“If I see that pipe in here one more time, I’m going to ban you forever,” Sharon said, with no trace of mirth.
“But what would you do without my five dollars every day?”
“Thrive.” Sharon wiped the counter with a damp rag. “You want the usual?”
Jeremiah’s usual was a cheesesteak, potato salad, a pickle, and black coffee, none of which he could taste. He hated the racket of Bertram’s and the sentimental merchandise they sold, but he came every day for Sharon’s sensible middle-aged bulk and the swing music she played on the sound system. He liked to stare through the picture windows at farm trucks wheeling around the Square and people taking packages into the post office.
Sharon went to start his order, and Jeremiah sneaked a last surreptitious puff on his pipe before it completely lost its flame. He put it quickly back in his pocket as Sharon rounded the corner with his coffee. The smoke lingered in the air.
“You’re worse than my kids. Really. I don’t understand the pleasure you take in flaunting that nasty thing.”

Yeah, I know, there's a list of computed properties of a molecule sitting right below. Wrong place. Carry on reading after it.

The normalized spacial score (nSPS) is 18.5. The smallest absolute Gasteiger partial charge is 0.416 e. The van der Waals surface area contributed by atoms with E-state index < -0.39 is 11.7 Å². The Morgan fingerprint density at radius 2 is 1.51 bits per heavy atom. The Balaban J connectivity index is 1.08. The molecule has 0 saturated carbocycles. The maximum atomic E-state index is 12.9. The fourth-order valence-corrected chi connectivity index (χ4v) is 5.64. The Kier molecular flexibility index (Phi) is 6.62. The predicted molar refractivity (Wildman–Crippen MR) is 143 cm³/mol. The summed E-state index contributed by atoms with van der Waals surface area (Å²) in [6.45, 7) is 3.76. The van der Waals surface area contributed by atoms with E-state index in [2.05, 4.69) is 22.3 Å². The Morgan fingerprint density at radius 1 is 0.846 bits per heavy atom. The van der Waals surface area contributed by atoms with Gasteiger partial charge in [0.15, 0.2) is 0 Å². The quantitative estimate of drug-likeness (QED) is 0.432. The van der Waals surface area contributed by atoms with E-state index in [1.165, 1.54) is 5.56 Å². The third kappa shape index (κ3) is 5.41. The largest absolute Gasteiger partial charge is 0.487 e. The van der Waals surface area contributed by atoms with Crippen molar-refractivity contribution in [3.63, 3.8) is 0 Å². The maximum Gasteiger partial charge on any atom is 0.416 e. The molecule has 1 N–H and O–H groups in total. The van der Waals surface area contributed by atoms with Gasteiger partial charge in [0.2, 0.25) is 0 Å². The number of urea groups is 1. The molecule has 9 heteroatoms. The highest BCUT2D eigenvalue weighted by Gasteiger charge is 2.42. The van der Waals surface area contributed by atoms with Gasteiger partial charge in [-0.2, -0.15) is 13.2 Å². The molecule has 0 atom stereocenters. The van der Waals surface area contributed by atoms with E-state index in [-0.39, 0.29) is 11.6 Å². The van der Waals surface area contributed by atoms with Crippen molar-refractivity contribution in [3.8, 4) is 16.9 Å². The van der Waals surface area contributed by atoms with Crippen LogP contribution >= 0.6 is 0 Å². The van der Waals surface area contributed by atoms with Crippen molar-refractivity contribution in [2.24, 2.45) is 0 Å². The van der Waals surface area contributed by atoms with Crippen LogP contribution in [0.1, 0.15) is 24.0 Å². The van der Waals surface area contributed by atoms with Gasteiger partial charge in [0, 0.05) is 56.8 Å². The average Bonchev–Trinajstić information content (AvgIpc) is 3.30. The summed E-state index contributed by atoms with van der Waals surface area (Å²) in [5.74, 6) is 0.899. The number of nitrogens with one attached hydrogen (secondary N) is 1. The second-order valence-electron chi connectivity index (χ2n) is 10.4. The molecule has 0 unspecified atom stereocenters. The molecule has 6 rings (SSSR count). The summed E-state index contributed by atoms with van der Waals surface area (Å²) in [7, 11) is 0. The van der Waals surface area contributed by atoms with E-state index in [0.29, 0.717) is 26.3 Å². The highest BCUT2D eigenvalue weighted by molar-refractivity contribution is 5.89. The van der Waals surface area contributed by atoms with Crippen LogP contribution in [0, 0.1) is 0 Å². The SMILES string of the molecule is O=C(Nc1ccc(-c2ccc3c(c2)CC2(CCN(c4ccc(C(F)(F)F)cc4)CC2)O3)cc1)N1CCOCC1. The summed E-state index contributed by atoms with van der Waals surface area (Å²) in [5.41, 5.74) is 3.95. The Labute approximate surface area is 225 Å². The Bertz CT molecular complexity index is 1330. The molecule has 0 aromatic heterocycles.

Jeremiah sipped his coffee, content with their customary confrontation. He was lonely, and even stale conflicts with predictable ends were more satisfying than common public niceness.
As he sat thinking fondly of Sharon’s surliness, he noticed a change in the lunch room’s air. He looked around and saw that the eyes of his fellow diners were suddenly fixed on him, and he stared back, uncertain. He tried to catch the eye of Connie Carter, sitting with her two rambunctious sons, but her gaze was directed somewhere just beyond him. He heard a voice behind him, a ringingly clear female voice with a faint accent, possibly Irish, just light enough to be unplaceable.
“Excuse me, ma’am?” the voice said. “Could you tell me what that is you’re cooking?”